a) Concise and low on hype

3. Demonstrated understanding of the landscape (competitors and substitutes)

a) know you opponent

4. Unique value proposition

Ex: Privacy coins with different methods of anonymizing users

5. Open source

a) Project transparency — intentions more discernable


  1. Leads can hire and develop

a) Diverse team, project leads hire for skills they lack

2. Defined Roadmap

a) Path to market, milestones (evaluate track record of hitting milestones)

3. Outside developer interest in contributing

a) Expanded ecosystem

b) Strengthens core offering, open source

c) Evaluation of outside developers (coingecko, onchainfx)

4. Sustainable burn rate

a) Market cap, team size, funds raised

5. Geographically distributed

a) Global ambitions = Larger potential user base


  1. High Volume of Nodes

a) More Owners = loss of importance if one goes down, reduced risk of collusion, response to malicious intent

i — Cost of node for entry (low cost = more owners),

ii — Minimal technical requirements

2. Widespread distribution of miners/stakers

a) More Locations = less jurisdiction risk if legal issues arise

(CryptoID for node information)

3. Systematic approach for dealing with bugs

a) Easy reporting method

b) Quick and non-defensive response

c) Mechanism to halt activity

d) Bounties

e) Updates run side by side until they agree

4. Untiered rewards

a) Masternodes — could receive disproportionate amount v. standard mining or staking

i — Large number of coins as collateral (cost barrier for many*)

ii — Technical barriers*

*This could consolidate number of entities capable of setting up a masternode

5. Easily stored securely

a) Usable wallet solutions

i — Defines ability to interact with project

(Blockgeeks.com wallet guide)


  1. Widespread Developer contributions

a) None over 20% (not realistic for small projects)

b) Higher share = increased key man risk

2. Roadmap for Decentralized Government

a) Increased centralization expected in beginning — is there a roadmap to decentralization?

Ex: Augur kill switch

i — Forces earned influence once decentralized

ii — If abandoned by original leads project can move forward with others

3. Lack of concentrated holders (via wallets)

a) None over 5% (unrealistic for smaller projects)

i — Drill into details of concentrated ownership (Exchange, company, pre- mine)

b) For newer projects trend toward less concentrated ownership is ideal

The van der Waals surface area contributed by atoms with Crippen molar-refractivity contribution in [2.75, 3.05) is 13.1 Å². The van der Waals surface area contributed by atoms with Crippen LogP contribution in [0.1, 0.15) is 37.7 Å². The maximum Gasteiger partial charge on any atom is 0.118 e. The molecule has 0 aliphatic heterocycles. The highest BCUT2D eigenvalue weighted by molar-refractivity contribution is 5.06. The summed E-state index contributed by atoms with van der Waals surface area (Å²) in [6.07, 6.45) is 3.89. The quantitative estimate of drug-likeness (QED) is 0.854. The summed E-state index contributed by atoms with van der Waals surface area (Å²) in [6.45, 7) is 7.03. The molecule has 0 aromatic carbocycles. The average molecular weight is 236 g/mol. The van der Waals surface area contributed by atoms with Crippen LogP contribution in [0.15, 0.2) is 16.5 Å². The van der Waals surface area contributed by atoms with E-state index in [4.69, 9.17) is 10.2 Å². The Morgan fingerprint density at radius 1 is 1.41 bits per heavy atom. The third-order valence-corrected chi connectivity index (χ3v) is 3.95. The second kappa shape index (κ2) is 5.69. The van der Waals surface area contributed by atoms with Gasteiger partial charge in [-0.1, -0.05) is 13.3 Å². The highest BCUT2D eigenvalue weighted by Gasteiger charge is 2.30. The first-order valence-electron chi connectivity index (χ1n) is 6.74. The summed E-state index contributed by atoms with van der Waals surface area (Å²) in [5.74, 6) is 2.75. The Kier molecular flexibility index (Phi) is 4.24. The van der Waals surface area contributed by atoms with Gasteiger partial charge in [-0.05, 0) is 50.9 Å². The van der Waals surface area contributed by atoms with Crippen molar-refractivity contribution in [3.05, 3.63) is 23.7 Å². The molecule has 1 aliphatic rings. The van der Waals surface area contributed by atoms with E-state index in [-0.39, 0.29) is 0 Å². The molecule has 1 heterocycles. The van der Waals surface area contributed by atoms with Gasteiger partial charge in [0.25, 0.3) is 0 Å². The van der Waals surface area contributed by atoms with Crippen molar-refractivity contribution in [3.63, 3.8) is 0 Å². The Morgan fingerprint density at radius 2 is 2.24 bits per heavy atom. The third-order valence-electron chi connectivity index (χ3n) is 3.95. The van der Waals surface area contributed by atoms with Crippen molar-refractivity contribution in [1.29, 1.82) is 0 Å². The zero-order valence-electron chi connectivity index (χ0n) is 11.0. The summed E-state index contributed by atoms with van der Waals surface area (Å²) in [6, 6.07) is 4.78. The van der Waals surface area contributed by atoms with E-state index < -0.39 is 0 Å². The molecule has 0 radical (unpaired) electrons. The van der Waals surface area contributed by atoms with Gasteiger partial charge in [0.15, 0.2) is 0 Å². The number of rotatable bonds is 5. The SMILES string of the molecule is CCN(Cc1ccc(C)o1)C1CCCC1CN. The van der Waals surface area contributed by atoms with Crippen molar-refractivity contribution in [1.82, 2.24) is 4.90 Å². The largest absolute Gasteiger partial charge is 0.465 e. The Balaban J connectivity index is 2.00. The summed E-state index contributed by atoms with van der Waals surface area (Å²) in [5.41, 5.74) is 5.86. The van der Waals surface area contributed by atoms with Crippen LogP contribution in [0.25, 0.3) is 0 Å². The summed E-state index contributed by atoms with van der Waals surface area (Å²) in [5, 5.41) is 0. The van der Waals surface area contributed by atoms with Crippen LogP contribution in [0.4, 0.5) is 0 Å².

c) Old projects with continued concentrated ownership is a red flag

(CryptoID for wallet information)

4. Would function normally without creators

a) Increases robustness against failure

b) Can project move forward if founder is no longer active participant?

5. Global

a) Diversify legal and regulatory exposure

b) Increases potential access to additional resources and users


*Depth > Breadth (ex. are comments insightful)

*Not how many, how much (ex. active commenting)

*Deeply Engaged > Large User Base

Quality discussion (project focused not price based)

*Look for niche community of early adopters with strong belief

1.Developer adoption of protocol

a. Stars — interest in tracking

b. Watchers — receive notification of activity

c. Commits — revision to codebase, code added (higher activity = more interest)

Often summarized by Coingecko developer score

2. Active commenting on Reddit: Active discussion = active community > numerous cheerleaders

3. Ongoing discussions on social media / messaging apps: Daily engagement important

*Weed out paid activity and followers, etc… Surge during hype cycles can inflate numbers

4. Positive Twitter sentiment: *Mentions > Follows (>10,000 per month) (Scaled based on size)

*Look for negative and positive mentions

5. Uptrend in Google Trends: Visibility of project, ability to maintain attention

Risk Management

  1. Code Audit

a) Review code base for vulnerabilities

2. Anti-Fragile — gets stronger when stressed

a) Speed and complexity are enemies — projects doing complicated things rapidly typically compromise on security

3. Low funding risk

a) FIAT — not other coins Ex: ERC-20 tokens holding project treasury in Ethereum

4. Attack Risk

Ex: (POW) — Attack Cost Per Day / Market Cap > 0.01%

5. Regulatory

a) More decentralized = less risk

i — Founder posturing — anti-regulation for marketing = more scrutiny

ii. — Functionality — alternative to regulated option (DEX) = more scrutiny

iii. — Technology — ex. privacy coins -> Active communication on use cases outside of illegal functions

iv. — Language — tone of public talk about regulation Ex: (ZEC v. XMR)

Thanks for Reading

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Steven L. Miller

Steven L. Miller


Helping investors hack through the weeds to find the crypto gems at cryptojungle.io. Musings at stevenlmiller.me